My sidewalk supervisor put his stamp of approval on the new bridge at Calion. For years, every time he drove that way, he inspected the work and muttered suggestions. The project began years ago with widening the road. “They are cutting down trees,” he observed as we drove by miles of fallen trees. “They are preparing to make a wider road and bridge.”
The next several trips to Little Rock, he pointed, “Look at that heap of trees burning. Such a waste.”
It has taken years to complete this wonderful new bridge, years of my sidewalk supervisor muttering, “when are they going to get it done? How long have they been working on those girders? I thought they would be done by now.” And “I guess they aren’t working today,” as he passed backhoes, trucks and cranes lining the road on a rainy day or Saturday afternoon.
Sometimes he skipped supervising. “Let’s go through Camden this time. That road work ties up traffic.”
My sidewalk supervisor approved the improvements, “Remember when we first came down this road? It had no shoulder. They called it the ‘dump road.’ I wonder if that was because they dumped so many loads of dirt to build up the road or because you sure could get dumped off the road with one small error?”
“This road is so much better than when we first came, and now it’s a four lane.”
Finally he could dust the dirt of the job off his hands, “They finished paving the new road. I guess work on the old road comes next.” He peered through the windshield at the other side of the road as he steered around the orange cones.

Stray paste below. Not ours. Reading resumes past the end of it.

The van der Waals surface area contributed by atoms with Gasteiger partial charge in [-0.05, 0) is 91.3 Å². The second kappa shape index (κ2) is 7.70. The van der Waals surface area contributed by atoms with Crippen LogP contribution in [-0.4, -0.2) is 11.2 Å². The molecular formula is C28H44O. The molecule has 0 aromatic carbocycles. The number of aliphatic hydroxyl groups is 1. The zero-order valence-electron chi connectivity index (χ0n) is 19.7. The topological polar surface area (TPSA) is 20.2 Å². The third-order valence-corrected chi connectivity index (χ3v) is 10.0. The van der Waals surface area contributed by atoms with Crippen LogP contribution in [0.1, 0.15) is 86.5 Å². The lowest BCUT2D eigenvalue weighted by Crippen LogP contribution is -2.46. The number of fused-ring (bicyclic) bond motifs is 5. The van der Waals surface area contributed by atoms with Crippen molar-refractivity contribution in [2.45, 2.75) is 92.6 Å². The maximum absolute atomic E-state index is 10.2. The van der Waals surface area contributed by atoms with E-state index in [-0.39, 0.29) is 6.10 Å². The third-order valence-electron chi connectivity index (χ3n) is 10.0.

The orange cones got a lot of attention through the years. Noticing their placement, he remarked, “They put out the cones. They are going to start working on the next part now, I guess.”
When the cones had been there a while, “I wonder when they are going to begin? Watch out for the quick turn through the cones to the other side of the road.”
As we drove over finished paving, he noted, “The cones are still here. They just have to paint the stripes and the road will be done.”
And then last week, surprise, surprise! No more orange cones! With only yellow and white lines to guide us, a brand, spanking new road stretched before us and into the blue sky on the bridge to Heaven. Every time we start up that steep slope at 50 miles per hour, I see only blue sky in front of us and beside us. No trees, no water, no land. And, now, no worries about being stuck behind a slow lumber truck with half a dozen wobbly logs hanging out the end or fearing cars invisibly coming up the other side of the bridge on the my side of the road.
At the crest of the bridge a wave of concrete appears, revealing the rest of the bridge and the highway before us. Four lane luxury. Such a relief after a narrow two lane highway that demanded we carefully observe the double yellow stripe, stay on our side of the bridge and watch for anyone driving up from the other direction to meet us in the middle. With two bridges, we soar upwards, confident that all the traffic on our bridge flows the same way.
It’s done. The Calion bridge is completed. For this, my sidewalk supervisor, and everyone else traveling between El Dorado and Fordyce, are truly grateful.
Now my sidewalk supervisor only has to inspect the work on the four lanes being built around Fordyce. It will take a while. The Supervisor’s job is not over yet.
Joan Hershberger is a former staff writer for the El Dorado News-Times and author of “Twenty Gallons of Milk and other columns from the El Dorado News-Times.”